Phillip McCallen tells road racing pal Stephen Thompson that it's 'time to hang up leathers'
Road racing legend Phillip McCallen has urged his friend Stephen Thompson - who sustained a catalogue of life-threatening injuries in a horror smash - to reconsider his plans to return to the high-octane sport.
As exclusively revealed in yesterday's Belfast Telegraph, Thompson is determined to race again despite losing an arm and suffering other massive injuries at this year's North West 200.
Crumlin man Thompson's stance has dismayed his partner of 14 years Charlotte Pullan, who lost her husband Lee to road racing 19 years ago and fears a similar fate for Stephen.
Stephen is father to nine-year-old Libbie and stepfather to another daughter Fay (20), who was only a baby when her father was killed during a race in Belgium.
McCallen (51), who retired from road racing in 1999 after seeing another close colleague, Simon Beck, die, stressed that he wasn't being critical of his friend's desire to get back on a bike, but added: "My message to Stephen is that he really needs to be ready to stop racing.
"I would say to him: 'Hang up your leathers, have your memories and share that with other people. Don't worry about proving you still can ride a bike'."
The 11-time Isle of Man TT winner added that he empathised with Charlotte, who is hoping Stephen never mounts a powerful motorcycle again.
"She has been through a very serious experience before with Lee Pullan, who was a great, great guy," said McCallen.
"That girl has experienced two of the worst things that could happen in the sport - a fatality, and now she's experienced a loved one losing a limb.
"That is so, so hard for a partner to accept so I think it's a miracle that she's still such a strong person after coming through that."
Portadown man McCallen, famous for his five wins from six starts at the 1992 North West 200, said he had no regrets about quitting the sport, but was well aware of the withdrawal symptoms retired road racers can face.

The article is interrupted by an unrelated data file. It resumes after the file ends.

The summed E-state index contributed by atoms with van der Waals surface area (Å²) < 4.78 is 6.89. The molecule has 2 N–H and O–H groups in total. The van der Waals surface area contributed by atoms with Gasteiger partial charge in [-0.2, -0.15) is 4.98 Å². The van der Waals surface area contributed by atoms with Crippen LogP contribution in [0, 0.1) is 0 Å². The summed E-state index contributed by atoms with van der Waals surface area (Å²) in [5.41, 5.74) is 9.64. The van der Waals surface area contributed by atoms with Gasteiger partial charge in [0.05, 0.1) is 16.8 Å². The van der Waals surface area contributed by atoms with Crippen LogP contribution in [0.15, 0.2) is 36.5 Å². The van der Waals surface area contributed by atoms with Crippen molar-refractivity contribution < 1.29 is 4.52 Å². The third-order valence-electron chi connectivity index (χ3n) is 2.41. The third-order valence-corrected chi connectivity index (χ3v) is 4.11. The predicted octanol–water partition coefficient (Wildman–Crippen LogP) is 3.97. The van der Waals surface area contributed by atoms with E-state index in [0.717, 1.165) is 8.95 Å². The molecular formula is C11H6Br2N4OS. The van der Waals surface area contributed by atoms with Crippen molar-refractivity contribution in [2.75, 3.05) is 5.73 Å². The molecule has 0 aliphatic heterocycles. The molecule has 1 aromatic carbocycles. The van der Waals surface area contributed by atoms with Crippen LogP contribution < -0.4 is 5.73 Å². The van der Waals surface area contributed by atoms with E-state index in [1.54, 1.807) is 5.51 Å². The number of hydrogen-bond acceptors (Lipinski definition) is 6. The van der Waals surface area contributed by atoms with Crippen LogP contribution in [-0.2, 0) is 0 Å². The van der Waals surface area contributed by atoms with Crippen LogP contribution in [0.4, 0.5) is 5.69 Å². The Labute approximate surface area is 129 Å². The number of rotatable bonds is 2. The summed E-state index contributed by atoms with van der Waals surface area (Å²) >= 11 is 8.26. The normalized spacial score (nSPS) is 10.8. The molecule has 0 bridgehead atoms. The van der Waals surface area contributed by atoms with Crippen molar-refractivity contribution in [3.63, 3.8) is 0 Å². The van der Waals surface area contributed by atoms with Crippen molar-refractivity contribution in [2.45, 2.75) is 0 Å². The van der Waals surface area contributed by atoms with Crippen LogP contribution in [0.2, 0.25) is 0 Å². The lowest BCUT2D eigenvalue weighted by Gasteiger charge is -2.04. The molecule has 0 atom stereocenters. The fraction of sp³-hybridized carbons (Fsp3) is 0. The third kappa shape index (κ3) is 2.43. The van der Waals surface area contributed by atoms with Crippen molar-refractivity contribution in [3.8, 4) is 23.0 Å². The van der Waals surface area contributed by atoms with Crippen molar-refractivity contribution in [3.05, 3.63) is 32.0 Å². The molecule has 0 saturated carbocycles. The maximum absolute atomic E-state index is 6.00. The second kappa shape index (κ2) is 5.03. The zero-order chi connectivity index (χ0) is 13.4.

"Those symptoms can go on for years because you've come off the highest drug in the land," he said.
"Motorcycling is a pure adrenaline drug. My wife Manda can understand how Charlotte feels because when we met I was a racer and that's all she knew me for.
"That was my drug and she supported me in that. But your partner always wishes that some day you'll stop this. Nobody can make you do that, though; you have to decide for yourself."
Portstewart woman and road racing fan Violet McAfee, who was caught up in the crash that left Thompson fighting for his life and hospitalised for three months, said she understood why the racer was so keen to get back on the bike.
"For people like him, it doesn't seem to matter how bad their injuries have been," said Violet, who visited Stephen in hospital during his recuperation.
"Stephen has gone through a huge amount of life-changing stuff and it's hard for people to believe that he would even still want to get onto a bike after losing an arm. But it's the drive and passion they have. They're adrenaline junkies.
"I can understand where Charlotte is coming from; the riders' partners know their next race could be their last. But then she has to understand where he is coming from, too, because that's his passion and hopefully they'll find some common ground. By the time he gets his prosthetic arm he might have changed his mind and decided it's not worth it."
Violet herself is recovering well from the severe injuries she sustained after being hit by one of the three motorcycles involved in the pile-up at York Corner last May.
"I had my second operation three weeks ago today and everything is coming along very well," she said.
"I'm in no great pain. So far, so good. I have some down days but I'm an awful lot better than I was and I walked away from it a lot better than Stephen did."